Constipation

Let’s get things moving…

 

As a society we rarely talk about our bowel habits and what one person considers normal may be very different from another.  It is also important to understand what is a symptom and what is a condition.  Constipation is a sign that there is an imbalance which may stem from a number of different areas, many of which are disconnected from the digestive system itself and can result not just in discomfort but hormonal dysregulation and increased risk of colon cancer.

Let's get graphic....

From studies of indigenous people ideal bowel movement would be:

  • 1 – 3 easily passed stools a day

  • Little sustained aroma

  • Medium brown in colour

  • Long, log-like piece or few pieces

  • No discomfort, no training, do delay

Whereas constipation would be:

  • Infrequent bowel movements (less than 3 / week)

  • Having to strain to pass a stool

  • Hard, pellet-like or incomplete stools

Toxin build up
Once the stool reaches the large intestines the final stages of water absorbed is carried out along with electrolytes and vitamin K.  However, if the stool remains in the gut for a prolonged period of time toxins and excreted hormones will also be reabsorbed.  This places the burden back on the liver to reprocess them for elimination.
Chronic constipation also increases the risk of colorectal cancer which is part of the reason why a high fibre diet is suggested to keep things moving and therefore decrease the risk.  So, what if just adding extra fibre doesn't work?  Read on to find out...

Constipation Check List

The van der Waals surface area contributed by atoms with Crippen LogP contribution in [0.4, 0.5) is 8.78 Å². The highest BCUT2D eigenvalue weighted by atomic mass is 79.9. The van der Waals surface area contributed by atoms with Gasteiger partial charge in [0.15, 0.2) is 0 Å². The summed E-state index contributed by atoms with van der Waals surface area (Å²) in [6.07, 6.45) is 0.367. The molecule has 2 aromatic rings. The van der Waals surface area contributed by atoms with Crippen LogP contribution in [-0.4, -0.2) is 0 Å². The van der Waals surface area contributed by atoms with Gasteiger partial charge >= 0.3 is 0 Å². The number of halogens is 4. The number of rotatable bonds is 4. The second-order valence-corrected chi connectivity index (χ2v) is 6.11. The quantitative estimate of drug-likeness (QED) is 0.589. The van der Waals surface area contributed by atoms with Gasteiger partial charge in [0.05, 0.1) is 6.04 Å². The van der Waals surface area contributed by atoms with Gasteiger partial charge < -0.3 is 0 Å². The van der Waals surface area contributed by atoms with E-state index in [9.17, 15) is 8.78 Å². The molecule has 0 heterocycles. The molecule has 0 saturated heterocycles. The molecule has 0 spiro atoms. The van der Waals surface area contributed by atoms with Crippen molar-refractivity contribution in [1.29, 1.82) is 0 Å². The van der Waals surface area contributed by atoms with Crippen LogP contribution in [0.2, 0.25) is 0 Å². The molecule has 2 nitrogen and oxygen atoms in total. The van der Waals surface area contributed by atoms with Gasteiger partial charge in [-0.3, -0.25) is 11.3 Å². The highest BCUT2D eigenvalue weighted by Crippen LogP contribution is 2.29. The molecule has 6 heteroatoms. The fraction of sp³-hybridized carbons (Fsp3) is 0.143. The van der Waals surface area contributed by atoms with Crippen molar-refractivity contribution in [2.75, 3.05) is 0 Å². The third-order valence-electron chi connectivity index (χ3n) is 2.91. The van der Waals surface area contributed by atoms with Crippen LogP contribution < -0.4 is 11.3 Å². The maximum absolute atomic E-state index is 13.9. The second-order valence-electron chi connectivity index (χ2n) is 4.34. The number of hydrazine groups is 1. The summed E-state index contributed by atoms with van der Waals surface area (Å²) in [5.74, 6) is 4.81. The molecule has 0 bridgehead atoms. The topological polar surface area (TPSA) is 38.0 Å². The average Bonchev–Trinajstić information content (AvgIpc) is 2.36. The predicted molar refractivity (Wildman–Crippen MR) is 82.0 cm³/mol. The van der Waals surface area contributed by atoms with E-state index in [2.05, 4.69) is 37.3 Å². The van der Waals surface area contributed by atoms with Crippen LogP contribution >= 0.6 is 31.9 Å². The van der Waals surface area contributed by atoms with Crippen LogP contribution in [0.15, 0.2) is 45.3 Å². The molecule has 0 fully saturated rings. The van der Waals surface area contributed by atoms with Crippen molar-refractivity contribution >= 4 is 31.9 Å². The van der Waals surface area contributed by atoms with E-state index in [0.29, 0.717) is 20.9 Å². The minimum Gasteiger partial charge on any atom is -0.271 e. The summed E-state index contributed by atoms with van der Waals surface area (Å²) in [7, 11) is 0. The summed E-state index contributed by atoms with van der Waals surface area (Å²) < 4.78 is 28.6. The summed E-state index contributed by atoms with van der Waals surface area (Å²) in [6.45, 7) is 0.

It is important to systematically work through the most common causes of constipation before delving deeper.  However, if you have been diagnosed with any of the conditions mentioned later in this article ensuring that they are properly managed is vital for resolution of symptoms.

Eating hygiene
There are only 2 parts of the digestive process that we control - chewing and swallowing.  It is important that we thoroughly chew out food properly.  Eating in relaxed environment is also paramount as activation of the fight or flight part of the nervous system which does not favour digestion or motility.

Behaviour
Public toilets or going to the loo at social gatherings can make some people nervous and they with hold the bowel movement and supress the urge.  If the stool is with held for a prolonged period of time the urge with pass, the stool will impact in the bowel, more water will be reabsorbed and the stool will be even harder to pass.  This impaction may require the one off use of a laxative to get things moving. 

Stress
As briefly mention above, activation of the 'fight or flight' response has a negative impact on digestion.  It directs blood away from the organs of digestion and decreases the release digestive enzymes.  Chronic (long term) stress will also wreak havoc on the gut wall increasing undesirable permeability which can results in IBS symptoms and be a contributing factor to the development of auto-immune conditions.

Eating the correct amount
The stomach is the body’s blender.  If we over eat then there in not enough room to blend the food down into smaller particles which can cause:

  • Post meal fatigue

  • Belching

  • Feeling over full

  • Constipation

  • Malabsorption

It takes 10-15 minutes for the body to register that it is full so eat slowly and mindfully of how much food is on it's way to your stomach.

Don’t graze
Grazing may result in slower bowel movements as it is the distention in the stomach from a significant meal that stimulates the peristaltic waves down the digestive tract.  Smaller, frequent meals do active this motor response in the gut which results in slower movement down the digestive tract.

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Insuffi­cient water or fibre (soluble or insoluble)